Observing communication skills in newly wed couples

Observing communication skills in newly wed couples

Posted by Annelies Querner-Verkerk on Wed 19 Jun. 2013 - 2 minute read

Communication is the key to all relationships. Communicating effectively can determine the success or the failure of a relationship. Whether it be a couple that has been married for years or newlyweds, communication is extremely important in a marriage. There are some topics that are fairly easy to discuss, and others which are difficult. A husband and a wife may have different views on what topics are most important to discuss, just as a husband and a wife may feel that each has different subjects that they struggle to communicate about well. 

Built off previous data

Instead of coming up with completely new data, this study (Williamson et al. 2013) meant to build on the data that was previously collected. There had already been studies that dealt with communication in marriages and how married couples dealt with conflicts that came up. These previous findings allowed them to predict that topics with a more difficult rating given by the couples would cause the couple to exhibit poor communication behavior, and that communication behaviors would vary across the topics. Certain topics would cause better or worse communication.

What was done?

This study picked newlywed couples living in low-income communities in Los Angeles who shared their ethnicity with their spouse. Three different ethnic backgrounds were selected: Hispanic, African American, and Caucasian. Almost all interactions were recorded on video. The Observer XT software was used by trained coders to code the behaviors seen in each session. The data that was used by the coders came from, in particular, an 8 minute discussion in which the couple identified a problem in their relationship together and worked toward solving it during that time.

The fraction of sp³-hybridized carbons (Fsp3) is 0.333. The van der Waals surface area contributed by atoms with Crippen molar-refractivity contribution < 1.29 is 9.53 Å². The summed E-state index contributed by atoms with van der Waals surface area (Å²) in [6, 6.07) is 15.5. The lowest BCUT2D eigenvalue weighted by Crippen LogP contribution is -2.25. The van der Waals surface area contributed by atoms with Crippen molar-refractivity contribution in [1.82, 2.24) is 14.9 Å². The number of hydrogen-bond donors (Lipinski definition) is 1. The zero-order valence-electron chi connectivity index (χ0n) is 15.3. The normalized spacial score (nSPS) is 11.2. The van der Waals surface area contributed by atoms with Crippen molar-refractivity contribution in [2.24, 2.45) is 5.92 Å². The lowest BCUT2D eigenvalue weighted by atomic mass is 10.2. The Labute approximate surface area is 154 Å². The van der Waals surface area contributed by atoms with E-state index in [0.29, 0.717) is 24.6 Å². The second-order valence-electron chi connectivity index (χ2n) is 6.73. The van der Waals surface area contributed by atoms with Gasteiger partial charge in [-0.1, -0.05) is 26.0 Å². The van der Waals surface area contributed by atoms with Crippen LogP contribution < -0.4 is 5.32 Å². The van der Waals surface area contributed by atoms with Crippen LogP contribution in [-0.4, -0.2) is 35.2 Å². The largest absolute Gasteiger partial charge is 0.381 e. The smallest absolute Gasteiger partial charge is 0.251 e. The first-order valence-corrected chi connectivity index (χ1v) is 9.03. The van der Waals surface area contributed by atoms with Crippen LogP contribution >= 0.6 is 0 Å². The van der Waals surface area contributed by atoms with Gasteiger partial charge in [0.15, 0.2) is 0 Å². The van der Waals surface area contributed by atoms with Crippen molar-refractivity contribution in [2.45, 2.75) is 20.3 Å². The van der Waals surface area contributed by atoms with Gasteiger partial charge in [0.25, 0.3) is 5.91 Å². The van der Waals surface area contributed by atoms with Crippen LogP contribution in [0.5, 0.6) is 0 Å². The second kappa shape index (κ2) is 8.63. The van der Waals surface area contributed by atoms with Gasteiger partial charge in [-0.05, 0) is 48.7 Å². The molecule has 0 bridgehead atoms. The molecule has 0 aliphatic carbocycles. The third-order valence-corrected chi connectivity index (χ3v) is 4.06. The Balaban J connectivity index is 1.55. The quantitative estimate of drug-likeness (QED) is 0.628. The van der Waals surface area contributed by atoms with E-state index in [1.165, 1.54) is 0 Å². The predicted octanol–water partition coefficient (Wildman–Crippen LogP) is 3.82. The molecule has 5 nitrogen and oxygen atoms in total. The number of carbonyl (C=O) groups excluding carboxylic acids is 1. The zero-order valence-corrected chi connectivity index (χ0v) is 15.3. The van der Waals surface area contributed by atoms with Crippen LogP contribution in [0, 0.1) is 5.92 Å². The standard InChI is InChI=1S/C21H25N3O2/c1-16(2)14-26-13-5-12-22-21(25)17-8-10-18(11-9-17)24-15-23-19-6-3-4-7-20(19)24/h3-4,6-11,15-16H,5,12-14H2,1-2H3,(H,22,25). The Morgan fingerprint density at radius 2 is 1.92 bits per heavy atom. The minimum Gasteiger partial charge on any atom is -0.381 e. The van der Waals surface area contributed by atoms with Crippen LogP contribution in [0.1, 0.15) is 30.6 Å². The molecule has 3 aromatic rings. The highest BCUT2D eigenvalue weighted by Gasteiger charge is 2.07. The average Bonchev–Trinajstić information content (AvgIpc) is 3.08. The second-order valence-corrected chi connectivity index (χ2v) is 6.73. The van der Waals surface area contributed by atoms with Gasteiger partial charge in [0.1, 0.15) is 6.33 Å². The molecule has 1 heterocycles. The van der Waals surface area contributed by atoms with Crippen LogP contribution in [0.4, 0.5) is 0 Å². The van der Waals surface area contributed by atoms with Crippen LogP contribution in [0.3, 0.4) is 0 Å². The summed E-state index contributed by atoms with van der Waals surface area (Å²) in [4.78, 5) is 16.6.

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Preliminary analysis

Couples were asked to fill out an 8-item questionnaire prior to their 8 minute discussion in order to judge relationship satisfaction. Composite behavioral scales were used for positivity, negativity, and effectiveness. The couples rated discussion topics on a scale of difficulty to discuss. In the preliminary analysis, both husbands and wives ranked closeness as the most difficult subject to talk about, which was the category that included all sexual topics. For wives, planning and decision making was the least difficult topic to discuss, while for husbands it was children. Household chores were discussed the most and friends were discussed the least. However, just because a couple chose to discuss a certain topic, that did not indicate satisfaction in the relationship.

A combination of behavior and ranking

This study did not just stop at asking husbands and wives to rank the perceived difficulty of the issues given them. Instead, it went on to observe the behavior that came from discussing topics, and used a combination of the information gained from observing and the ratings given by the couples. 

Most difficult topics

In this study, using the rankings and behavior, researchers found overall the most difficult topics to discuss to be personality, children, and friends. Previous studies had found sex to be the most difficult topic for partners to talk about, but in this study, the couples were allowed to choose what they wanted to speak about. Only fifteen couples chose to have a discussion based on closeness, which was the category that included sex. Perhaps the couples didn’t choose to speak about the most difficult topics, whereas in the previous study they were required to.


Overall, the observed behavior of the couples appeared to have an association with the type of problem they were discussing and how severe it was. The skill a couple had speaking to each other about difficulties mixed with the content of the lives of the couples to produce their overall communication behavior.


Williamson, H.C.; Hanna, M.A.; Lavner, J.A.; Bradbury, T.N.; Karney, B.R. (2013). Discussion topic and observed behavior in couples’ problem-solving conversations: do problem severity and topic choice matter? Journal of Family Psychology, doi: 10.1037/a0031534.

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